Back To CourseHigh School Biology: Help and Review
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Devin has taught psychology and has a master's degree in clinical forensic psychology. He is working on his PhD.
Evolutionary Fitness is how well a species is able to reproduce in its environment. If they're no longer reproducing then they are no longer evolutionarily fit. For example, you did not ride a Tyrannosaurus rex to the store. Why not? They're all gone. In their environment they were extremely fit as they ate, reproduced, and continued their species on. But what most often stops evolutionary fitness, and your pet T. rex , is a shift in the environment.
Your pet T. rex died out because the environment could no longer support it. The sun was blotted out resulting in a massive decrease in the amount of plants, causing the oxygen level to drop so the environment could no longer support large creatures. The plants died because there was less sun, resulting in the bottom of the food chain shrinking. With fewer plants the large herbivores starved to death, and with no herbivores to eat the predators starved to death.
The well known term 'survival of the fittest' was not actually said by Charles Darwin. The phrase was actually coined by Herbert Spencer, who used it for Social Darwinism, a concept we will not be exploring here. Survival of the Fittest is actually impossible, because fittest implies an end. If the fittest critter existed it would be a massive predator that feared nothing and could not possibly mate, because by mixing its perfect genes, or internal blueprints, with anything it would then become less fit.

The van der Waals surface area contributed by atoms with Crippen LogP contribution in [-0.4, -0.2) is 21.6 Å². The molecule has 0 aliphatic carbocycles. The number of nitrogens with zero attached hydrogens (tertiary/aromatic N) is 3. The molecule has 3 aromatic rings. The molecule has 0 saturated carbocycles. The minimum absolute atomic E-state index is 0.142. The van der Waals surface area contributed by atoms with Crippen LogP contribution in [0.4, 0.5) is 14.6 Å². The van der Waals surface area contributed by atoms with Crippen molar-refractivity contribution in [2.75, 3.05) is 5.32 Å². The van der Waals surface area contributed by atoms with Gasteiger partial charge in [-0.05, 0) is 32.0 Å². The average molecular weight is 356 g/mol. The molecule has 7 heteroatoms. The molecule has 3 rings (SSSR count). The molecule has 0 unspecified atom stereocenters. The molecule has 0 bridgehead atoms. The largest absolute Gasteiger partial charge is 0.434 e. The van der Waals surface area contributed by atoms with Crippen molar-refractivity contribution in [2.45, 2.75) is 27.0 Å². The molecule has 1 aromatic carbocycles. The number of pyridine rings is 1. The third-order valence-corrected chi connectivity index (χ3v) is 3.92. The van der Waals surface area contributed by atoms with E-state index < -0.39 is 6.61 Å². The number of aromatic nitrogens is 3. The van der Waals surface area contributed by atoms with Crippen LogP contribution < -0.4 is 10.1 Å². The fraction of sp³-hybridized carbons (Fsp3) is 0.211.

Charles Darwin is best known for his work on evolutionary theory. He was not, however, the first to propose an evolutionary theory. The first would be Anaximander of 600 BCE Ionia, who noticed human limbs and fish limbs bear a striking similarity, leading him to believe that land-based animals must have originated in the sea. Darwin described the two mechanisms of evolution in his book, On the Origin of Species.
Another researcher by the name of Alfred Wallace came to similar conclusions as Darwin. However, Darwin's ideas and writings were more thorough and published, resulting in the scientific community attributing the evolutionary mechanisms to him. Darwin and Wallace's evolutionary mechanisms actually support the idea of survival of the fit: those who are fit enough to reproduce will pass on their genes, and those that do not work will die out.
Natural selection is the process by which the critter with the best adaptions survives long enough to reproduce. Let us take 200 people, and divide them into two groups. Each group of 100 is going to live on a different island for the next 100 years.
Island A is near the equator, which means it will get a lot of sunshine and will be very warm and very humid. This type of climate is very similar to what is seen in the Philippines. Because it is very warm, the vegetation tends to produce very little edible plant matter, and the animals tend to be very small. If there is very little food, the larger people will be hungry while the smaller people will be able to survive off the smaller food. In addition, the bright sun will give light-skinned people some nasty sunburn, while those with darker pigmentation in their skin will be better off. After 100 years the 100 people we put on Island A are now smaller and darker-skinned. This is seen in a person with Filipino heritage.